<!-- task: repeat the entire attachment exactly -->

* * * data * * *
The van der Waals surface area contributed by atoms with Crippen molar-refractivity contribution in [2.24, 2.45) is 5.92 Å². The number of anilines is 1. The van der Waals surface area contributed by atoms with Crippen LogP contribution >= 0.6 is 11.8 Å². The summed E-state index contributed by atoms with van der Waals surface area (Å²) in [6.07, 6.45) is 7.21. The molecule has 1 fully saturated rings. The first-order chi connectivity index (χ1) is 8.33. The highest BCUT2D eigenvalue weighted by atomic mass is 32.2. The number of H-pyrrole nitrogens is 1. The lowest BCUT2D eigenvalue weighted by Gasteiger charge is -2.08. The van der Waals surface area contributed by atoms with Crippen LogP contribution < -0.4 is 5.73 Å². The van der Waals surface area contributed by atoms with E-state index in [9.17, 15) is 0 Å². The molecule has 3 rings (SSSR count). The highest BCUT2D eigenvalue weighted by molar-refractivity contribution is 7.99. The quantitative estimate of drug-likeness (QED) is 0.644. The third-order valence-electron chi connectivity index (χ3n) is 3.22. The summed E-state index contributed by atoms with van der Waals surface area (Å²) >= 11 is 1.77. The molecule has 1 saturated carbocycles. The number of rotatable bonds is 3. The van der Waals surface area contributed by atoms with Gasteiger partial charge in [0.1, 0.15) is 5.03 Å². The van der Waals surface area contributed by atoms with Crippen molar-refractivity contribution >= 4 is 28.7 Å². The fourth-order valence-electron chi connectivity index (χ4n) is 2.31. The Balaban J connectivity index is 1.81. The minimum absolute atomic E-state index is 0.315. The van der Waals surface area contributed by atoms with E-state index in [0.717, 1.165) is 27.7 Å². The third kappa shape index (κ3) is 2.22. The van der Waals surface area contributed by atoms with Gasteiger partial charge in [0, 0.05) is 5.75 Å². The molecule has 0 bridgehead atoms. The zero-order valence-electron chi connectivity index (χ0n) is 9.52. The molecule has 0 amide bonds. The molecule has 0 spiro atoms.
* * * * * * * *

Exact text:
The van der Waals surface area contributed by atoms with Crippen molar-refractivity contribution in [2.24, 2.45) is 5.92 Å². The number of anilines is 1. The van der Waals surface area contributed by atoms with Crippen LogP contribution >= 0.6 is 11.8 Å². The summed E-state index contributed by atoms with van der Waals surface area (Å²) in [6.07, 6.45) is 7.21. The molecule has 1 fully saturated rings. The first-order chi connectivity index (χ1) is 8.33. The highest BCUT2D eigenvalue weighted by atomic mass is 32.2. The number of H-pyrrole nitrogens is 1. The lowest BCUT2D eigenvalue weighted by Gasteiger charge is -2.08. The van der Waals surface area contributed by atoms with Crippen LogP contribution < -0.4 is 5.73 Å². The van der Waals surface area contributed by atoms with E-state index in [9.17, 15) is 0 Å². The molecule has 3 rings (SSSR count). The highest BCUT2D eigenvalue weighted by molar-refractivity contribution is 7.99. The quantitative estimate of drug-likeness (QED) is 0.644. The third-order valence-electron chi connectivity index (χ3n) is 3.22. The summed E-state index contributed by atoms with van der Waals surface area (Å²) >= 11 is 1.77. The molecule has 1 saturated carbocycles. The number of rotatable bonds is 3. The van der Waals surface area contributed by atoms with Gasteiger partial charge in [0.1, 0.15) is 5.03 Å². The van der Waals surface area contributed by atoms with Crippen molar-refractivity contribution >= 4 is 28.7 Å². The fourth-order valence-electron chi connectivity index (χ4n) is 2.31. The Balaban J connectivity index is 1.81. The minimum absolute atomic E-state index is 0.315. The van der Waals surface area contributed by atoms with E-state index in [0.717, 1.165) is 27.7 Å². The third kappa shape index (κ3) is 2.22. The van der Waals surface area contributed by atoms with Gasteiger partial charge in [0, 0.05) is 5.75 Å². The molecule has 0 bridgehead atoms. The zero-order valence-electron chi connectivity index (χ0n) is 9.52. The molecule has 0 amide bonds. The molecule has 0 spiro atoms.